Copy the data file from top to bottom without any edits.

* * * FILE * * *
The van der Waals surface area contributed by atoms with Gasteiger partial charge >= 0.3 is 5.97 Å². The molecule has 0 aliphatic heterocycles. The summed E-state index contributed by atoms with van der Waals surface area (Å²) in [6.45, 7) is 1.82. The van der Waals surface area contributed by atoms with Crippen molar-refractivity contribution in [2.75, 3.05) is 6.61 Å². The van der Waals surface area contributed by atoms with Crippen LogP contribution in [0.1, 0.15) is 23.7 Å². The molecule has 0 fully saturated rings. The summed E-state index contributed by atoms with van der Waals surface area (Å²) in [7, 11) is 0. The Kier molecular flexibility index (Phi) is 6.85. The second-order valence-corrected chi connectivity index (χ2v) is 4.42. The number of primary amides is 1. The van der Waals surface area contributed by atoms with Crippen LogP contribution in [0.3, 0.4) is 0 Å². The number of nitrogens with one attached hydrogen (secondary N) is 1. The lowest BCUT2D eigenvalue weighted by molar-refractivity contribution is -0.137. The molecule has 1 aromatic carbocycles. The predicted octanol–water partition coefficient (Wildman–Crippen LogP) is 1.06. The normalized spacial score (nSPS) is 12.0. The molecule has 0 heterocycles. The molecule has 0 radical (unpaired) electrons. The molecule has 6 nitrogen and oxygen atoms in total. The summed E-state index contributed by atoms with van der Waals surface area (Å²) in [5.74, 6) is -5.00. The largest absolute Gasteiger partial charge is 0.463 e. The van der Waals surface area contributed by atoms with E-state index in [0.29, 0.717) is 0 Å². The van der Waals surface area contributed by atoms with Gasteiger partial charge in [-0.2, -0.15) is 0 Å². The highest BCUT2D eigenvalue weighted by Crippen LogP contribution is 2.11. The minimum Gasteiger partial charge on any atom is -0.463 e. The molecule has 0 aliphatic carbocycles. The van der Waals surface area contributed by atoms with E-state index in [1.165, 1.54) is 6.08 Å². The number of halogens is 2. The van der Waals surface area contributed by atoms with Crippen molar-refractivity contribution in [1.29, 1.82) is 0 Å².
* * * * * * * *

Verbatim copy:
The van der Waals surface area contributed by atoms with Gasteiger partial charge >= 0.3 is 5.97 Å². The molecule has 0 aliphatic heterocycles. The summed E-state index contributed by atoms with van der Waals surface area (Å²) in [6.45, 7) is 1.82. The van der Waals surface area contributed by atoms with Crippen molar-refractivity contribution in [2.75, 3.05) is 6.61 Å². The van der Waals surface area contributed by atoms with Crippen LogP contribution in [0.1, 0.15) is 23.7 Å². The molecule has 0 fully saturated rings. The summed E-state index contributed by atoms with van der Waals surface area (Å²) in [7, 11) is 0. The Kier molecular flexibility index (Phi) is 6.85. The second-order valence-corrected chi connectivity index (χ2v) is 4.42. The number of primary amides is 1. The van der Waals surface area contributed by atoms with Crippen LogP contribution in [0.3, 0.4) is 0 Å². The number of nitrogens with one attached hydrogen (secondary N) is 1. The lowest BCUT2D eigenvalue weighted by molar-refractivity contribution is -0.137. The molecule has 1 aromatic carbocycles. The predicted octanol–water partition coefficient (Wildman–Crippen LogP) is 1.06. The normalized spacial score (nSPS) is 12.0. The molecule has 0 heterocycles. The molecule has 0 radical (unpaired) electrons. The molecule has 6 nitrogen and oxygen atoms in total. The summed E-state index contributed by atoms with van der Waals surface area (Å²) in [5.74, 6) is -5.00. The largest absolute Gasteiger partial charge is 0.463 e. The van der Waals surface area contributed by atoms with E-state index in [0.29, 0.717) is 0 Å². The van der Waals surface area contributed by atoms with Gasteiger partial charge in [-0.2, -0.15) is 0 Å². The highest BCUT2D eigenvalue weighted by Crippen LogP contribution is 2.11. The minimum Gasteiger partial charge on any atom is -0.463 e. The molecule has 0 aliphatic carbocycles. The van der Waals surface area contributed by atoms with E-state index in [1.165, 1.54) is 6.08 Å². The number of halogens is 2. The van der Waals surface area contributed by atoms with Crippen molar-refractivity contribution in [1.29, 1.82) is 0 Å².